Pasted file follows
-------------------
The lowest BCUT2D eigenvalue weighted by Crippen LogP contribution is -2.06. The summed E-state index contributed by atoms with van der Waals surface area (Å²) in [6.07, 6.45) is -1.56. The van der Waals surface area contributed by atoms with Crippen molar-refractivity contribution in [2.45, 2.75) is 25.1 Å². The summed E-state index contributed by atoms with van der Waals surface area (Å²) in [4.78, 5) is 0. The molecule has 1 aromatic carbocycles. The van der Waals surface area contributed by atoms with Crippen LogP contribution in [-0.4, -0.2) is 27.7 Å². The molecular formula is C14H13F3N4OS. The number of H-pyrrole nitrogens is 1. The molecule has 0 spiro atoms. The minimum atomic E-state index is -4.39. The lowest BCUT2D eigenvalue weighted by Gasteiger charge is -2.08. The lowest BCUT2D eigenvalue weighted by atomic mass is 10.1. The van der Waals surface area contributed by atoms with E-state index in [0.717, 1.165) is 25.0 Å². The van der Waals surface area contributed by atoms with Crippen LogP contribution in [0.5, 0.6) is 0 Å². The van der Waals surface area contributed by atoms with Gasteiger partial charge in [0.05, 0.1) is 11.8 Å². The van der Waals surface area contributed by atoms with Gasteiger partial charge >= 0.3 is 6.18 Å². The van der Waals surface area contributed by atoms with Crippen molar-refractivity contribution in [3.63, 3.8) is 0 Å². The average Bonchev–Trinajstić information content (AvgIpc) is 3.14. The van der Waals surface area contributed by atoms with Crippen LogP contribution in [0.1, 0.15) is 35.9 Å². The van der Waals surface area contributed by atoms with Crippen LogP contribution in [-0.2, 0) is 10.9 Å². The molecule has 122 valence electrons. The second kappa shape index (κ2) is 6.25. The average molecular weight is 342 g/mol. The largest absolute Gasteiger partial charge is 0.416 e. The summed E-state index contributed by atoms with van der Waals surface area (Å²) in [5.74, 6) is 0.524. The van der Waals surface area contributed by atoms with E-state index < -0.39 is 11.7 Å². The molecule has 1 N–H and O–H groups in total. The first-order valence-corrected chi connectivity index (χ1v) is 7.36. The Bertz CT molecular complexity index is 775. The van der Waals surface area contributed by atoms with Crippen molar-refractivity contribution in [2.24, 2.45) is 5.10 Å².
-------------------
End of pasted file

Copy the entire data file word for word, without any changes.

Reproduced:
The lowest BCUT2D eigenvalue weighted by Crippen LogP contribution is -2.06. The summed E-state index contributed by atoms with van der Waals surface area (Å²) in [6.07, 6.45) is -1.56. The van der Waals surface area contributed by atoms with Crippen molar-refractivity contribution in [2.45, 2.75) is 25.1 Å². The summed E-state index contributed by atoms with van der Waals surface area (Å²) in [4.78, 5) is 0. The molecule has 1 aromatic carbocycles. The van der Waals surface area contributed by atoms with Crippen LogP contribution in [-0.4, -0.2) is 27.7 Å². The molecular formula is C14H13F3N4OS. The number of H-pyrrole nitrogens is 1. The molecule has 0 spiro atoms. The minimum atomic E-state index is -4.39. The lowest BCUT2D eigenvalue weighted by Gasteiger charge is -2.08. The lowest BCUT2D eigenvalue weighted by atomic mass is 10.1. The van der Waals surface area contributed by atoms with E-state index in [0.717, 1.165) is 25.0 Å². The van der Waals surface area contributed by atoms with Crippen LogP contribution in [0.5, 0.6) is 0 Å². The van der Waals surface area contributed by atoms with Gasteiger partial charge in [0.05, 0.1) is 11.8 Å². The van der Waals surface area contributed by atoms with Gasteiger partial charge >= 0.3 is 6.18 Å². The van der Waals surface area contributed by atoms with Crippen molar-refractivity contribution in [3.63, 3.8) is 0 Å². The average Bonchev–Trinajstić information content (AvgIpc) is 3.14. The van der Waals surface area contributed by atoms with Crippen LogP contribution in [0.1, 0.15) is 35.9 Å². The van der Waals surface area contributed by atoms with Crippen LogP contribution in [-0.2, 0) is 10.9 Å². The molecule has 122 valence electrons. The second kappa shape index (κ2) is 6.25. The average molecular weight is 342 g/mol. The largest absolute Gasteiger partial charge is 0.416 e. The summed E-state index contributed by atoms with van der Waals surface area (Å²) in [5.74, 6) is 0.524. The van der Waals surface area contributed by atoms with E-state index < -0.39 is 11.7 Å². The molecule has 1 N–H and O–H groups in total. The first-order valence-corrected chi connectivity index (χ1v) is 7.36. The Bertz CT molecular complexity index is 775. The van der Waals surface area contributed by atoms with Crippen molar-refractivity contribution in [2.24, 2.45) is 5.10 Å².